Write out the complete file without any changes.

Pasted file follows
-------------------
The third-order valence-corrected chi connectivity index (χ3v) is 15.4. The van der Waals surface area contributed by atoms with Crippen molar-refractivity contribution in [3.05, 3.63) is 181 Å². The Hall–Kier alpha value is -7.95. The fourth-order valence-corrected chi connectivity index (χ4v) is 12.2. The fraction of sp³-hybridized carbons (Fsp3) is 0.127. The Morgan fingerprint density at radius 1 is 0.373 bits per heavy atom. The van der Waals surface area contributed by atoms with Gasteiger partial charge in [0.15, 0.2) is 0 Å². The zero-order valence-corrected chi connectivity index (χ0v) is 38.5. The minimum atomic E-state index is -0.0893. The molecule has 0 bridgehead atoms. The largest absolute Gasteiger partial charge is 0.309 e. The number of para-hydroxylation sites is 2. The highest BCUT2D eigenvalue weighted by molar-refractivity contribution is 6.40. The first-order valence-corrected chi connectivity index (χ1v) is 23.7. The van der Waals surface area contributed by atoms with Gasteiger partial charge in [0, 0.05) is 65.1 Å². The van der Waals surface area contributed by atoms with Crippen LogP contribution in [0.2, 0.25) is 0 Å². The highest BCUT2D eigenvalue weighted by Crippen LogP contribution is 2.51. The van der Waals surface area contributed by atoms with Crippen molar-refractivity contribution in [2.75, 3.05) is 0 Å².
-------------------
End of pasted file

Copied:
The third-order valence-corrected chi connectivity index (χ3v) is 15.4. The van der Waals surface area contributed by atoms with Crippen molar-refractivity contribution in [3.05, 3.63) is 181 Å². The Hall–Kier alpha value is -7.95. The fourth-order valence-corrected chi connectivity index (χ4v) is 12.2. The fraction of sp³-hybridized carbons (Fsp3) is 0.127. The Morgan fingerprint density at radius 1 is 0.373 bits per heavy atom. The van der Waals surface area contributed by atoms with Gasteiger partial charge in [0.15, 0.2) is 0 Å². The zero-order valence-corrected chi connectivity index (χ0v) is 38.5. The minimum atomic E-state index is -0.0893. The molecule has 0 bridgehead atoms. The largest absolute Gasteiger partial charge is 0.309 e. The number of para-hydroxylation sites is 2. The highest BCUT2D eigenvalue weighted by molar-refractivity contribution is 6.40. The first-order valence-corrected chi connectivity index (χ1v) is 23.7. The van der Waals surface area contributed by atoms with Gasteiger partial charge in [0, 0.05) is 65.1 Å². The van der Waals surface area contributed by atoms with Crippen LogP contribution in [0.2, 0.25) is 0 Å². The highest BCUT2D eigenvalue weighted by Crippen LogP contribution is 2.51. The van der Waals surface area contributed by atoms with Crippen molar-refractivity contribution in [2.75, 3.05) is 0 Å².